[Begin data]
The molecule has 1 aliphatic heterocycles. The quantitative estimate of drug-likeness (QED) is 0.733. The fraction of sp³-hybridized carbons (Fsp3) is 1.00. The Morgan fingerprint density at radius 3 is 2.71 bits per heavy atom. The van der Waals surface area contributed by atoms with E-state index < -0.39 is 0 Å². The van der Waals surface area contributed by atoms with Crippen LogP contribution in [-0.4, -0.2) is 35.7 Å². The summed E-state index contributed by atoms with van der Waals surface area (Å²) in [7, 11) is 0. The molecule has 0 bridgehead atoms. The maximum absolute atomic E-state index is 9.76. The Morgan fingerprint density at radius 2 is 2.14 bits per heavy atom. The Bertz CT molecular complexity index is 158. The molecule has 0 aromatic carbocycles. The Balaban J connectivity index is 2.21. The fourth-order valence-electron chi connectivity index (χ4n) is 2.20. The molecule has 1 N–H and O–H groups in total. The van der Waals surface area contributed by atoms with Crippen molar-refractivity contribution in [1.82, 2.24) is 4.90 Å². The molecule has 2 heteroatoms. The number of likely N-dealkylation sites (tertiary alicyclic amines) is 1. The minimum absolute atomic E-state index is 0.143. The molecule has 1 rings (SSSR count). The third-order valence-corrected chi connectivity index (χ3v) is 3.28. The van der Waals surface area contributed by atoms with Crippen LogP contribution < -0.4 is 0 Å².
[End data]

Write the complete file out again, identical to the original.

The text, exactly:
The molecule has 1 aliphatic heterocycles. The quantitative estimate of drug-likeness (QED) is 0.733. The fraction of sp³-hybridized carbons (Fsp3) is 1.00. The Morgan fingerprint density at radius 3 is 2.71 bits per heavy atom. The van der Waals surface area contributed by atoms with E-state index < -0.39 is 0 Å². The van der Waals surface area contributed by atoms with Crippen LogP contribution in [-0.4, -0.2) is 35.7 Å². The summed E-state index contributed by atoms with van der Waals surface area (Å²) in [7, 11) is 0. The molecule has 0 bridgehead atoms. The maximum absolute atomic E-state index is 9.76. The Morgan fingerprint density at radius 2 is 2.14 bits per heavy atom. The Bertz CT molecular complexity index is 158. The molecule has 0 aromatic carbocycles. The Balaban J connectivity index is 2.21. The fourth-order valence-electron chi connectivity index (χ4n) is 2.20. The molecule has 1 N–H and O–H groups in total. The van der Waals surface area contributed by atoms with Crippen molar-refractivity contribution in [1.82, 2.24) is 4.90 Å². The molecule has 2 heteroatoms. The number of likely N-dealkylation sites (tertiary alicyclic amines) is 1. The minimum absolute atomic E-state index is 0.143. The molecule has 1 rings (SSSR count). The third-order valence-corrected chi connectivity index (χ3v) is 3.28. The van der Waals surface area contributed by atoms with Crippen LogP contribution < -0.4 is 0 Å².